- Medical staff must be available in case any medical problem arises during the course. When possible, medical problems should be handled on site, with as little contact with non-course staff as possible.
- Most medications do not interfere with course participation. Certain drugs with psychoactive properties are not compatible with intense meditation, so some cases may need to be reviewed by Vipassana staff well before the beginning of the course.
Discipline for Participants
- All participants will agree to follow the Code of Discipline during the course.
- Participants will forego all contact with the outer world during the course, including visits, phone calls, mail, commissary (except required hygiene items), and reading materials.
- The Code of Discipline includes abstaining from killing any being, stealing, lying, all sexual activity and intoxicants, including abstinence from tobacco.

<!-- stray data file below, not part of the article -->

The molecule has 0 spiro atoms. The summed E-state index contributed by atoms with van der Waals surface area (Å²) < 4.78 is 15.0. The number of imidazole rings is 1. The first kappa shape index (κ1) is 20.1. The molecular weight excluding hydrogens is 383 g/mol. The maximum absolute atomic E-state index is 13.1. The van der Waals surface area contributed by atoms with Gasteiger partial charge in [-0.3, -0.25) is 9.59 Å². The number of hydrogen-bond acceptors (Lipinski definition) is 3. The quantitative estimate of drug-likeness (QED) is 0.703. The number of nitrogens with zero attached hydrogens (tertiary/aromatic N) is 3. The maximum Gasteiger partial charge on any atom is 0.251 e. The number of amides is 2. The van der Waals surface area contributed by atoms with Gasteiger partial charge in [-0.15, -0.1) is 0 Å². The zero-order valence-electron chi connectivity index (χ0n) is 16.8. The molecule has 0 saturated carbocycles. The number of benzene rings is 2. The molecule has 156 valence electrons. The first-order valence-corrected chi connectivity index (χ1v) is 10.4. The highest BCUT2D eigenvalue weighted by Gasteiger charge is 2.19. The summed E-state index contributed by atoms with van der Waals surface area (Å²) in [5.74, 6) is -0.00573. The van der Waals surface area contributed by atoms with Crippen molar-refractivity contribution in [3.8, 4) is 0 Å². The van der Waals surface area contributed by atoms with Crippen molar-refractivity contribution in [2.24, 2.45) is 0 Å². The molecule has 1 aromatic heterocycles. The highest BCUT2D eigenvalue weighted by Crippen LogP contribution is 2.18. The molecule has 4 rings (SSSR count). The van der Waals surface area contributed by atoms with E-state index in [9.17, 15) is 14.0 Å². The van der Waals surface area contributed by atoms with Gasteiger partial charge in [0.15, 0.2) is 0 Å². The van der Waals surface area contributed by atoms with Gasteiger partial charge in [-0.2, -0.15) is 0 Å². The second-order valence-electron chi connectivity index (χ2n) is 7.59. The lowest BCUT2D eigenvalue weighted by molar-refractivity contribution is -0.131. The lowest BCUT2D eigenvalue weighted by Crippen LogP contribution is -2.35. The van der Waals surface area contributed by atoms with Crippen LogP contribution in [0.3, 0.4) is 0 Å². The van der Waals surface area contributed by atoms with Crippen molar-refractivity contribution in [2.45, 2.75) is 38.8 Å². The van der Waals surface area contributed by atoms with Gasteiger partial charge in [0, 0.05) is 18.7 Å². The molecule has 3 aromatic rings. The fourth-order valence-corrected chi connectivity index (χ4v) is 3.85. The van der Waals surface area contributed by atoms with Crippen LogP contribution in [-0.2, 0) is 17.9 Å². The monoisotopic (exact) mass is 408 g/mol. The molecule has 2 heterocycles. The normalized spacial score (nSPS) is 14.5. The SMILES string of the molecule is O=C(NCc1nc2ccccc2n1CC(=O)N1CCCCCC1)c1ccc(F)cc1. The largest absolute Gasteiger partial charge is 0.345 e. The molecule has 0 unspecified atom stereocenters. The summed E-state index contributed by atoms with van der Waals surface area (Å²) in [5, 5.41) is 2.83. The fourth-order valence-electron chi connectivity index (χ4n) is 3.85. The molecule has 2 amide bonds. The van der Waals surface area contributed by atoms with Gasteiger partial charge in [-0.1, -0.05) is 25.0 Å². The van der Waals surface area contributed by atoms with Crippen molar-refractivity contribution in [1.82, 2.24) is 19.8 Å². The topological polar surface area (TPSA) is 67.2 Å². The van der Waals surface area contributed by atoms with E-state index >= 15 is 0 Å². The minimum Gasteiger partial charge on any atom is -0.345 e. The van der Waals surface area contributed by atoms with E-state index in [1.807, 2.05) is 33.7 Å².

- Inmates are required to put aside all rites and rituals and other meditation practices during the course.
- For the first nine days there will be complete silence among participants; they should not communicate verbally, nor by notes or gestures. Participants may speak to the teachers for guidance at any time, and to the managing staff for any material needs.
Selection of Inmates
- Before the course, it is useful to have a series of informal classes to review different aspects of the course and to give adequate time for questions to be raised with Vipassana staff. These meetings also help build rapport and trust between Vipassana staff and inmates, and the beginnings of a working relationship. Videos introducing Vipassana are available and may be presented to inmates, followed by a question and answer session. Basic informational literature, including the Code of Discipline and booklet The Art of Living, will be distributed.